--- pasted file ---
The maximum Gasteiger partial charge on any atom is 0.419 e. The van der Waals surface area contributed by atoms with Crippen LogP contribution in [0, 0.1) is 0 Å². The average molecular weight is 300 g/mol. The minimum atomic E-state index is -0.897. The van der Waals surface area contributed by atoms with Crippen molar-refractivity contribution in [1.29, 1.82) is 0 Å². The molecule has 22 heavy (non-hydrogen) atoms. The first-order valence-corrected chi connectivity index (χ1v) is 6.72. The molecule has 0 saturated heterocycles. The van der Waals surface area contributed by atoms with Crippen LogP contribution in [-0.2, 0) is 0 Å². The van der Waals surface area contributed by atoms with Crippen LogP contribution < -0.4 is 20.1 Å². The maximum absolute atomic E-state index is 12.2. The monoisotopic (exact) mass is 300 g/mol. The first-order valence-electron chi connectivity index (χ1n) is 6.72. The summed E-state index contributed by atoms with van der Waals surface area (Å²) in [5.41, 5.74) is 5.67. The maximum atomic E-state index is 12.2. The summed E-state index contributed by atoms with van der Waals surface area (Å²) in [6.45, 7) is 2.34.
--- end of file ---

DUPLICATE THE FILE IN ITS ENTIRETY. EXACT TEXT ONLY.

The maximum Gasteiger partial charge on any atom is 0.419 e. The van der Waals surface area contributed by atoms with Crippen LogP contribution in [0, 0.1) is 0 Å². The average molecular weight is 300 g/mol. The minimum atomic E-state index is -0.897. The van der Waals surface area contributed by atoms with Crippen molar-refractivity contribution in [1.29, 1.82) is 0 Å². The molecule has 22 heavy (non-hydrogen) atoms. The first-order valence-corrected chi connectivity index (χ1v) is 6.72. The molecule has 0 saturated heterocycles. The van der Waals surface area contributed by atoms with Crippen LogP contribution in [-0.2, 0) is 0 Å². The van der Waals surface area contributed by atoms with Crippen LogP contribution < -0.4 is 20.1 Å². The maximum absolute atomic E-state index is 12.2. The monoisotopic (exact) mass is 300 g/mol. The first-order valence-electron chi connectivity index (χ1n) is 6.72. The summed E-state index contributed by atoms with van der Waals surface area (Å²) in [5.41, 5.74) is 5.67. The maximum atomic E-state index is 12.2. The summed E-state index contributed by atoms with van der Waals surface area (Å²) in [6.45, 7) is 2.34.